I've taken to roasting Twin Springs' onions, peppers, garlic and tomatoes on a baking sheet covered with parchment paper until everything is browned to some extent. I combine all in a large pot and cook it down at a low simmer for a couple of hours, after which I use the immersion blender to achieve a perfect sauce texture, without wasting anything in the way of nutrients. All the flavor and nutrients are present, just not pieces of peel or chunks of pepper and onion. I also add some "Umami" ingredients like a couple of Tbs. of tomato paste and a touch of anchovy paste. Finish off with local Hot Italian Sausage, from a market vendor like Forest Pritchard, fried separately till very browned (the sausage, not Forest), deglazing the pan with some leftover red wine and you have a fantastic - all local - dinner. All of you who canned or froze our tomatoes can make sauces with what you preserved; but then I suspect that you already knew that.
Being as this is an apple intensive time of year I'd be amiss if I didn't mention Jo Robinson's instructions, from her nutrition book I've quoted from many times, Eating on the Wild Side, for using a food processor or perhaps an immersion blender. She recommends only coring apples for anything from cobblers and pies to sauce or apple butter. Simply save the peels you create, perhaps with one of those inexpensive and very effective apple peelers/corers you find online or at kitchen stores, to then be incorporated back into the recipe.
On page 230 she has a recipe for Apple Crisp With Apple Skins; the portion of the recipe dealing with the skin reads:
"Combine 1 cup of the sliced apples, the apple skins, the honey, flour, cinnamon and nutmeg in the bowl of a food processor. Process on high speed until the skins are finely chopped, about 3 minutes..." (I know, its a long time, wear hearing protection if you have a noisy processor.)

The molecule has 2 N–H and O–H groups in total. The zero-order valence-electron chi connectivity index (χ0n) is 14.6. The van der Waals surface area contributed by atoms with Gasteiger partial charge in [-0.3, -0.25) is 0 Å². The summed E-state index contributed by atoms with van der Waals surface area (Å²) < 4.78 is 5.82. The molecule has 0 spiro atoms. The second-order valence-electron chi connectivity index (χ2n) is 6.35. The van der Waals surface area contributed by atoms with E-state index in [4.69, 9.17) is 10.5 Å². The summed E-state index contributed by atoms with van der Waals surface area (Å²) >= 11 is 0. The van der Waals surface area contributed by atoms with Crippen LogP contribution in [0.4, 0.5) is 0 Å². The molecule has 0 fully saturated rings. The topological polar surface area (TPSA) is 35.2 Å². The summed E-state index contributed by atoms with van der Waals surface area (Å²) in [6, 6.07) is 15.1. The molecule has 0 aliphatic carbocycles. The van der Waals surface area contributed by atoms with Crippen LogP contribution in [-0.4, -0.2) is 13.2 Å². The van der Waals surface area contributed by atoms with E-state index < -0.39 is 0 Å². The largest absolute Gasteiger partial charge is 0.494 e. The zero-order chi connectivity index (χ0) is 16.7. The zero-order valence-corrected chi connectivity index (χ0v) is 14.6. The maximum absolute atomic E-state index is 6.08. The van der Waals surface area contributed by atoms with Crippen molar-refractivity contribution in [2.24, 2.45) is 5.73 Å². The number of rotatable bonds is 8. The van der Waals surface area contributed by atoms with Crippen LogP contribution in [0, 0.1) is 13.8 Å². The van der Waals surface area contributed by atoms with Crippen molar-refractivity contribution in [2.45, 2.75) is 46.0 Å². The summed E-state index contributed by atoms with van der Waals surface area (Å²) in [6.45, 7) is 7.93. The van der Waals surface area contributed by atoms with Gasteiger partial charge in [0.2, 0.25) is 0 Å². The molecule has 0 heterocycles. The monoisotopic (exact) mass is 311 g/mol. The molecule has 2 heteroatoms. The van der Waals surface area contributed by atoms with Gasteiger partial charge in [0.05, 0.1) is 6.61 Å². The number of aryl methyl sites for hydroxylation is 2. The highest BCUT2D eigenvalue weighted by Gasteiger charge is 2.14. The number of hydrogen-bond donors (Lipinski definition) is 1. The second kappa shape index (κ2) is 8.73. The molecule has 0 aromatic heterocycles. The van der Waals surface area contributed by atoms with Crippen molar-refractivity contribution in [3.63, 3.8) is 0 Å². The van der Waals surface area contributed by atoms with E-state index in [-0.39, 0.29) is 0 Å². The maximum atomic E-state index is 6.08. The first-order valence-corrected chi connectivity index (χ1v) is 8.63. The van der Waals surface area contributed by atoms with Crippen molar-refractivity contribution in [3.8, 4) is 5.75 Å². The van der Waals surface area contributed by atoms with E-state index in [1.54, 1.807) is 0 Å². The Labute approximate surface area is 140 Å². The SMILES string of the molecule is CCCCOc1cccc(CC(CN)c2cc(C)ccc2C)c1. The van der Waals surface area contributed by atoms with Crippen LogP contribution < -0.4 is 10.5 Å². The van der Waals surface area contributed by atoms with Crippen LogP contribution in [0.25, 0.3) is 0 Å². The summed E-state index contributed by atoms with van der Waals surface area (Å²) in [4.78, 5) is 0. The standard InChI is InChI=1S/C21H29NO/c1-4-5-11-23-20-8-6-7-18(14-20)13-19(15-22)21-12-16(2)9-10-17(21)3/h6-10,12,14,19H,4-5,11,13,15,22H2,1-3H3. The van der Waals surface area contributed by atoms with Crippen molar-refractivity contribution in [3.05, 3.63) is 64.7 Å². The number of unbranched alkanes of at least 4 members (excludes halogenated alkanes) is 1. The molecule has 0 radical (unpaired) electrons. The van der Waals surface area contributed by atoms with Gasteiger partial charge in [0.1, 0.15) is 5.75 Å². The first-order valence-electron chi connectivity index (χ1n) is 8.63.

Here is what she says about the peel of an apple, on page 228:
"The skin is only a small portion of the whole fruit, but it is densely packed with nutrients. An unpeeled apple can give you 50 percent more phytonutrients than a peeled apple. Th might also lower your risk of cancer. In an animal experiment, extracts from peeled apples inhibited the growth of human cancer cells by 14%, but extracts from unpeeled apples blocked the growth by 45%.
Domenica's Cake Domenica also has a recipe for Italian Apple Cake, which sounds like a terrific holiday dessert. I'm sure you could adapt the above instructions, about using the peel, to her recipe. In the write-up to the actual recipe she also kindly mentions Twin Springs as the source for her apples, recommending SunCrisp, Honeycrisp and Golden Delicious. Now that GoldRush is available I'm going to recommend that you try that variety instead.
Domenica's Pumpkin Pie Recipe
Once again Domenica has written a recipe, Pumpkin Pie with Mascarpone, which includes a Twin Spring's item; this time it is our fantastic winter squash. I quote:
"Technically, this is a winter squash pie. I almost always use roasted winter squash in place of canned (or fresh) pumpkin puree, which tends to be watery and has less flavor than squash. My favorite squashes for baking are red kuri, kabocha and buttercup. I get them at the Twin Springs Fruit Farm stall at my local farmers' market. They all have orange flesh that is dense, sweet and smooth. To roast, cut the squash in half and scoop out the seeds. Rub a little vegetable oil on the cut side and place the halves, cut-side-down, on a rimmed baking sheet. Roast at 375 degrees F. for 45 to 60 minutes, until the squash is completely tender."
These instructions are almost exactly how I tell customers to prepare any of our squash, my only variation is to leave the seeds in until roasting is complete, and to remove them when cool, at which time they can be separated from the pulp which holds them so tightly when raw; they may be roasted to munch on while you're cooking. Click on the above link to access her complete recipe.